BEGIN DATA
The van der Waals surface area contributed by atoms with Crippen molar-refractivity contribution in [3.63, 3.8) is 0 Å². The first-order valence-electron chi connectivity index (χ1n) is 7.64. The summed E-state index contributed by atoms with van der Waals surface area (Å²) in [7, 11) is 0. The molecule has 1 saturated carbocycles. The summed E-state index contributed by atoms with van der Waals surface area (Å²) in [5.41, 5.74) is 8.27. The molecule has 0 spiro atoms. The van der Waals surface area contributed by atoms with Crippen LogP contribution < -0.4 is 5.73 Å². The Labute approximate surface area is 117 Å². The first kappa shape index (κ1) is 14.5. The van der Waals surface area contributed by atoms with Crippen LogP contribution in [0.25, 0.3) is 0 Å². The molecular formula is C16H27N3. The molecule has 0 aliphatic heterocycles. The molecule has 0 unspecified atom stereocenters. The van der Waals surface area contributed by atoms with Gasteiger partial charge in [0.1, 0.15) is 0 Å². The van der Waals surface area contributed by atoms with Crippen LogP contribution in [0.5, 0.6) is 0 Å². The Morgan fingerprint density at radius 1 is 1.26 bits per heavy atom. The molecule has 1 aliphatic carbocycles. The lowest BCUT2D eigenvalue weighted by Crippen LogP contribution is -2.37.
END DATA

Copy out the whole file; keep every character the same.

The van der Waals surface area contributed by atoms with Crippen molar-refractivity contribution in [3.63, 3.8) is 0 Å². The first-order valence-electron chi connectivity index (χ1n) is 7.64. The summed E-state index contributed by atoms with van der Waals surface area (Å²) in [7, 11) is 0. The molecule has 1 saturated carbocycles. The summed E-state index contributed by atoms with van der Waals surface area (Å²) in [5.41, 5.74) is 8.27. The molecule has 0 spiro atoms. The van der Waals surface area contributed by atoms with Crippen LogP contribution < -0.4 is 5.73 Å². The Labute approximate surface area is 117 Å². The first kappa shape index (κ1) is 14.5. The van der Waals surface area contributed by atoms with Crippen LogP contribution in [0.25, 0.3) is 0 Å². The molecular formula is C16H27N3. The molecule has 0 aliphatic heterocycles. The molecule has 0 unspecified atom stereocenters. The van der Waals surface area contributed by atoms with Gasteiger partial charge in [0.1, 0.15) is 0 Å². The van der Waals surface area contributed by atoms with Crippen LogP contribution in [0.5, 0.6) is 0 Å². The Morgan fingerprint density at radius 1 is 1.26 bits per heavy atom. The molecule has 1 aliphatic carbocycles. The lowest BCUT2D eigenvalue weighted by Crippen LogP contribution is -2.37.